You were blue, or you were red. There was no piking out – you backed Ford or you supported Holden, or you stayed the hell out of it.
The Bathurst 1000 race on the October long weekend was as sacred a day as Christmas or your birthday, and you only hoped your favourite – Brock, Moffat, Johnson, Grice, Perkins – came out on top for bragging rights at school the following Tuesday.
The Ford v Holden war in domestic touring car racing preceded Supercars and transcended the sport, making heroes of everyday men and superstars out of the cars they raced.
Now, as the news sinks in that Holden is gone forever, that racing rivalry will truly be no more.
Read more: The day Holden canned the Commodore
And the Commodore was a success, notching 509 wins since the late Peter Brock drove a VB to victory in Tasmania in 1980.
As racing series go, Supercars – formerly V8 Supercars – is a unique formula. Originally, the rules were written specifically to enable only the Holden Commodore and the Ford Falcon of the day to be eligible to race.
At the stroke of a pen, millions of dollars and decades of effort in other, non-local cars – Ford Sierras and Nissan GT-Rs, to name two – were swept aside in favour of a simpler, easier to digest, more promotable motorsport product.
And it worked – V8 Supercar racing, grounded in rivalries kept burning by fathers and mothers, sons, brothers and friends, went from strength to strength, building names like Mark Skaife, Craig Lowndes and others into household brands.
The cars morphed and changed, but the basic premise of an under-tyred, overpowered, rear-drive V8 monster remains to this day.
The game changed, however, when Ford announced in 2015 it would end production of the Falcon. The car would survive until the end of the 2018 season, but was supplanted by a mutated version of the company’s Mustang, which lost much of its beauty in the transformation to – ironically – fit the rules designed for the Falcon.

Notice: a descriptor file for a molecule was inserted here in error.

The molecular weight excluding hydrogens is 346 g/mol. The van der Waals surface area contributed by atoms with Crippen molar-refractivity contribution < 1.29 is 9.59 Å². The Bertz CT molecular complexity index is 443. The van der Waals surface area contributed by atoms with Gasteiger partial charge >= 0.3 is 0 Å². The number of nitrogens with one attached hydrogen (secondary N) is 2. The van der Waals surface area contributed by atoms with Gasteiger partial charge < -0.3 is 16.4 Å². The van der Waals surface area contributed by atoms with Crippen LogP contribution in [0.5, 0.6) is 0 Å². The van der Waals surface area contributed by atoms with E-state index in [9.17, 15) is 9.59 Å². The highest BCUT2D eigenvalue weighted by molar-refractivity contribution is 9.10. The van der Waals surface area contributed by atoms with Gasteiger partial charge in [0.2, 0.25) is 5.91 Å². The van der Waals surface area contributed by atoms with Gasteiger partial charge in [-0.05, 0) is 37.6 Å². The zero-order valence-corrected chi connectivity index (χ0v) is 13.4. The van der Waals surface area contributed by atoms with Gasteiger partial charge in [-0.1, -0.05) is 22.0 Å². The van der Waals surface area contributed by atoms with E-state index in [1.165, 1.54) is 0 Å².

Holden followed suit, killing the locally built version of its Commodore, but choosing to keep the Commodore nameplate – a decision which, we’d suggest, the company now realises was the wrong one.
The Opel Insignia-based Commodore Supercar ZB (above) came on stream in 2018, and it has enjoyed success in the hands of its Triple Eight Engineering team, who wrested the mantle of official factory operation from bitter rival Walkinshaw.
Read more: Holden’s top ten motorsport moments
While season 2019 - dominated by the Mustang - will be remembered for all the wrong reasons, 2020 will mark the last year we see a factory-backed Commodore in action.
While Holden still maintains it will support the Commodore in local competition until the end of 2021 despite it going out of business as a carmaker, the Commodore's final year started in Adelaide in March (and won't get going again until June at this rate).
What happens after that? It’s an interesting question. The Supercars category moves to what it’s calling a Gen3 car, which won’t look a lot different to the current machinery.
There will be a big focus on cost savings in areas that fans can’t see nor care about – front suspension uprights, for example, and new hub spindles – and we’d guess a change to the parameters that govern the car’s dimensions will allow the introduction of more coupe-shaped cars.
What car could that be for Holden? Even though the brand is leaving the country, the Chevrolet Camaro is still on sale – even though it’s not in the clear itself in terms of its future.
Could teams like Walkinshaw Andretti United race this in 2022?
Supercars CEO Sean Seamer was confident GM would remain involved in the sport.
“Gen3 will be driven in a large part by the direction that manufacturers are going, because it’s about maintaining and ensuring that we’ve got market relevance,” Seamer said at the Supercars 2020 season launch.
“I think that from what we’re able to see from the manufacturer road maps, two-door sportscars – obviously, the Mustang is the first of which – will be a core part.”
Read more: Rules need to change for Camaro Supercars
Teams are already assessing their options in a Commodore-less future – names like BMW are being bandied about, but we’re not sure that will happen – so the heat will come out of Commodore development at a point next year.
So if you’re keen to relive old schoolyard rivalries one last time, you’d better book a ticket to a 2020 Supercars round to Ford v Holden duking it out at the front end of the grid.